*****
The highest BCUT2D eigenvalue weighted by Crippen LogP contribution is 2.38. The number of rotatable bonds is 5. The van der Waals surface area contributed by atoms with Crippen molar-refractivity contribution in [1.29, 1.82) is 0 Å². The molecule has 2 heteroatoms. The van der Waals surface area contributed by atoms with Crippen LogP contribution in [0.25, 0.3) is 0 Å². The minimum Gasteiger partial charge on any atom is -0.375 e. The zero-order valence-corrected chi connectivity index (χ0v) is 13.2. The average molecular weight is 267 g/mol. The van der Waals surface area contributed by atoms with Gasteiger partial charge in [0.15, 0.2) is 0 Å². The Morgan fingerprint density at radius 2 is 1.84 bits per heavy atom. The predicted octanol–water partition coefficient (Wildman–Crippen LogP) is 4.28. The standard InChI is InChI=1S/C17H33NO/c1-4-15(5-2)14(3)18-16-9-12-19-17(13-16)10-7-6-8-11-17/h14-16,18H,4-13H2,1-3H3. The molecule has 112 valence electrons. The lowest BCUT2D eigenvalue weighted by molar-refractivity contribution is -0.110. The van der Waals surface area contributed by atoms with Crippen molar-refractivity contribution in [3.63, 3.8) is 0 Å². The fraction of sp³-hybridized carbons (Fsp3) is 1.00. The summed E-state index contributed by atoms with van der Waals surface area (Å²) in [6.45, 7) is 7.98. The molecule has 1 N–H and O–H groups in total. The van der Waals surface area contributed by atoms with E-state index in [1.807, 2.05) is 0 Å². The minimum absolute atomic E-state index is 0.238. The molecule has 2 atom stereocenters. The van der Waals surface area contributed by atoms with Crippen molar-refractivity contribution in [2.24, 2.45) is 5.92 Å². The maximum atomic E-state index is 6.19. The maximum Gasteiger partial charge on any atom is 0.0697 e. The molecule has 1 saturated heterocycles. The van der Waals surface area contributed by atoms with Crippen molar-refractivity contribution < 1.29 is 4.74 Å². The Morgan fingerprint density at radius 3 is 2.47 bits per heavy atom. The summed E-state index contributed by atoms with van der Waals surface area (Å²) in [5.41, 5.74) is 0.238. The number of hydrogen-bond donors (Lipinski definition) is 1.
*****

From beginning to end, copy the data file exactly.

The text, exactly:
The highest BCUT2D eigenvalue weighted by Crippen LogP contribution is 2.38. The number of rotatable bonds is 5. The van der Waals surface area contributed by atoms with Crippen molar-refractivity contribution in [1.29, 1.82) is 0 Å². The molecule has 2 heteroatoms. The van der Waals surface area contributed by atoms with Crippen LogP contribution in [0.25, 0.3) is 0 Å². The minimum Gasteiger partial charge on any atom is -0.375 e. The zero-order valence-corrected chi connectivity index (χ0v) is 13.2. The average molecular weight is 267 g/mol. The van der Waals surface area contributed by atoms with Gasteiger partial charge in [0.15, 0.2) is 0 Å². The Morgan fingerprint density at radius 2 is 1.84 bits per heavy atom. The predicted octanol–water partition coefficient (Wildman–Crippen LogP) is 4.28. The standard InChI is InChI=1S/C17H33NO/c1-4-15(5-2)14(3)18-16-9-12-19-17(13-16)10-7-6-8-11-17/h14-16,18H,4-13H2,1-3H3. The molecule has 112 valence electrons. The lowest BCUT2D eigenvalue weighted by molar-refractivity contribution is -0.110. The van der Waals surface area contributed by atoms with Crippen molar-refractivity contribution in [3.63, 3.8) is 0 Å². The fraction of sp³-hybridized carbons (Fsp3) is 1.00. The summed E-state index contributed by atoms with van der Waals surface area (Å²) in [6.45, 7) is 7.98. The molecule has 1 N–H and O–H groups in total. The van der Waals surface area contributed by atoms with E-state index in [1.807, 2.05) is 0 Å². The minimum absolute atomic E-state index is 0.238. The molecule has 2 atom stereocenters. The van der Waals surface area contributed by atoms with Crippen molar-refractivity contribution in [2.24, 2.45) is 5.92 Å². The maximum atomic E-state index is 6.19. The maximum Gasteiger partial charge on any atom is 0.0697 e. The molecule has 1 saturated heterocycles. The van der Waals surface area contributed by atoms with Crippen molar-refractivity contribution < 1.29 is 4.74 Å². The Morgan fingerprint density at radius 3 is 2.47 bits per heavy atom. The summed E-state index contributed by atoms with van der Waals surface area (Å²) in [5.41, 5.74) is 0.238. The number of hydrogen-bond donors (Lipinski definition) is 1.